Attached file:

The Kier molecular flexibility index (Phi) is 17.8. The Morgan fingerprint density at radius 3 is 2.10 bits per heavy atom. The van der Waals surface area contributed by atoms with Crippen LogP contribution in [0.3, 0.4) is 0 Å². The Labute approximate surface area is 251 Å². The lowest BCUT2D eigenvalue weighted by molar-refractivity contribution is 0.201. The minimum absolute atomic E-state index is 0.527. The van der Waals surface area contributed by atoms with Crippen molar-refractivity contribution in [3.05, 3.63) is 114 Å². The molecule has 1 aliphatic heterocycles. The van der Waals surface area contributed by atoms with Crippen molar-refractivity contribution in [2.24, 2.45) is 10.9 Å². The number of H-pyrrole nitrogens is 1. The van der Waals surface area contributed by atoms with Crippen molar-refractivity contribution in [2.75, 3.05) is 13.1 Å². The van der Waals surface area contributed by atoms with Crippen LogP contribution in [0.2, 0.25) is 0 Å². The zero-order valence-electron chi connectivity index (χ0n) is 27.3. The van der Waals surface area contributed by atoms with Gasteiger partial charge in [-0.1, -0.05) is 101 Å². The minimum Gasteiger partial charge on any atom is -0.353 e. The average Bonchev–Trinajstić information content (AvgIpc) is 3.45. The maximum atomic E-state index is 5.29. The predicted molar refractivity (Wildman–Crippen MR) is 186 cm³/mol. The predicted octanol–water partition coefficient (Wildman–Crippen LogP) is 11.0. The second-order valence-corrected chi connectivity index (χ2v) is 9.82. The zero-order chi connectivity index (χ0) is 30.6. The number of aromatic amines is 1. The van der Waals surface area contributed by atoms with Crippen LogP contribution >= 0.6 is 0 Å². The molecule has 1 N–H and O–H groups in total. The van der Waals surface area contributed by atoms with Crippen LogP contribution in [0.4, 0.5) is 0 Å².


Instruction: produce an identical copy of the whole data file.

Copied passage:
The Kier molecular flexibility index (Phi) is 17.8. The Morgan fingerprint density at radius 3 is 2.10 bits per heavy atom. The van der Waals surface area contributed by atoms with Crippen LogP contribution in [0.3, 0.4) is 0 Å². The Labute approximate surface area is 251 Å². The lowest BCUT2D eigenvalue weighted by molar-refractivity contribution is 0.201. The minimum absolute atomic E-state index is 0.527. The van der Waals surface area contributed by atoms with Crippen molar-refractivity contribution in [3.05, 3.63) is 114 Å². The molecule has 1 aliphatic heterocycles. The van der Waals surface area contributed by atoms with Crippen molar-refractivity contribution in [2.24, 2.45) is 10.9 Å². The number of H-pyrrole nitrogens is 1. The van der Waals surface area contributed by atoms with Crippen molar-refractivity contribution in [2.75, 3.05) is 13.1 Å². The van der Waals surface area contributed by atoms with Crippen LogP contribution in [0.2, 0.25) is 0 Å². The zero-order valence-electron chi connectivity index (χ0n) is 27.3. The van der Waals surface area contributed by atoms with Gasteiger partial charge in [-0.1, -0.05) is 101 Å². The minimum Gasteiger partial charge on any atom is -0.353 e. The average Bonchev–Trinajstić information content (AvgIpc) is 3.45. The maximum atomic E-state index is 5.29. The predicted molar refractivity (Wildman–Crippen MR) is 186 cm³/mol. The predicted octanol–water partition coefficient (Wildman–Crippen LogP) is 11.0. The second-order valence-corrected chi connectivity index (χ2v) is 9.82. The zero-order chi connectivity index (χ0) is 30.6. The number of aromatic amines is 1. The van der Waals surface area contributed by atoms with Crippen LogP contribution >= 0.6 is 0 Å². The molecule has 1 N–H and O–H groups in total. The van der Waals surface area contributed by atoms with Crippen LogP contribution in [0.4, 0.5) is 0 Å².